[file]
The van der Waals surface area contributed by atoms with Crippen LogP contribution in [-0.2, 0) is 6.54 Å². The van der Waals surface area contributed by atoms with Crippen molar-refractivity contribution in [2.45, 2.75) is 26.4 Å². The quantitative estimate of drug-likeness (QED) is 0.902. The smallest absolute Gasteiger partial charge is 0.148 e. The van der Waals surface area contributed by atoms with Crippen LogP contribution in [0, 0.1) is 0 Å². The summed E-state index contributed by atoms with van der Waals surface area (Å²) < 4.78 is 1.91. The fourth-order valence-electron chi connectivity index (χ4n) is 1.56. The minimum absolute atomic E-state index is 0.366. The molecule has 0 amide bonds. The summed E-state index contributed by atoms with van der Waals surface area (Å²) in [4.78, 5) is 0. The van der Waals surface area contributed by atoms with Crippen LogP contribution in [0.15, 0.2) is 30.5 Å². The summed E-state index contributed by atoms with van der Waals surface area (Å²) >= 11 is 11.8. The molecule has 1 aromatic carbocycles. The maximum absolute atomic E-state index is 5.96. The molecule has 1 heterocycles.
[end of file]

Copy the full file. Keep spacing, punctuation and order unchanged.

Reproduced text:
The van der Waals surface area contributed by atoms with Crippen LogP contribution in [-0.2, 0) is 6.54 Å². The van der Waals surface area contributed by atoms with Crippen molar-refractivity contribution in [2.45, 2.75) is 26.4 Å². The quantitative estimate of drug-likeness (QED) is 0.902. The smallest absolute Gasteiger partial charge is 0.148 e. The van der Waals surface area contributed by atoms with Crippen LogP contribution in [0, 0.1) is 0 Å². The summed E-state index contributed by atoms with van der Waals surface area (Å²) < 4.78 is 1.91. The fourth-order valence-electron chi connectivity index (χ4n) is 1.56. The minimum absolute atomic E-state index is 0.366. The molecule has 0 amide bonds. The summed E-state index contributed by atoms with van der Waals surface area (Å²) in [4.78, 5) is 0. The van der Waals surface area contributed by atoms with Crippen LogP contribution in [0.15, 0.2) is 30.5 Å². The summed E-state index contributed by atoms with van der Waals surface area (Å²) >= 11 is 11.8. The molecule has 1 aromatic carbocycles. The maximum absolute atomic E-state index is 5.96. The molecule has 1 heterocycles.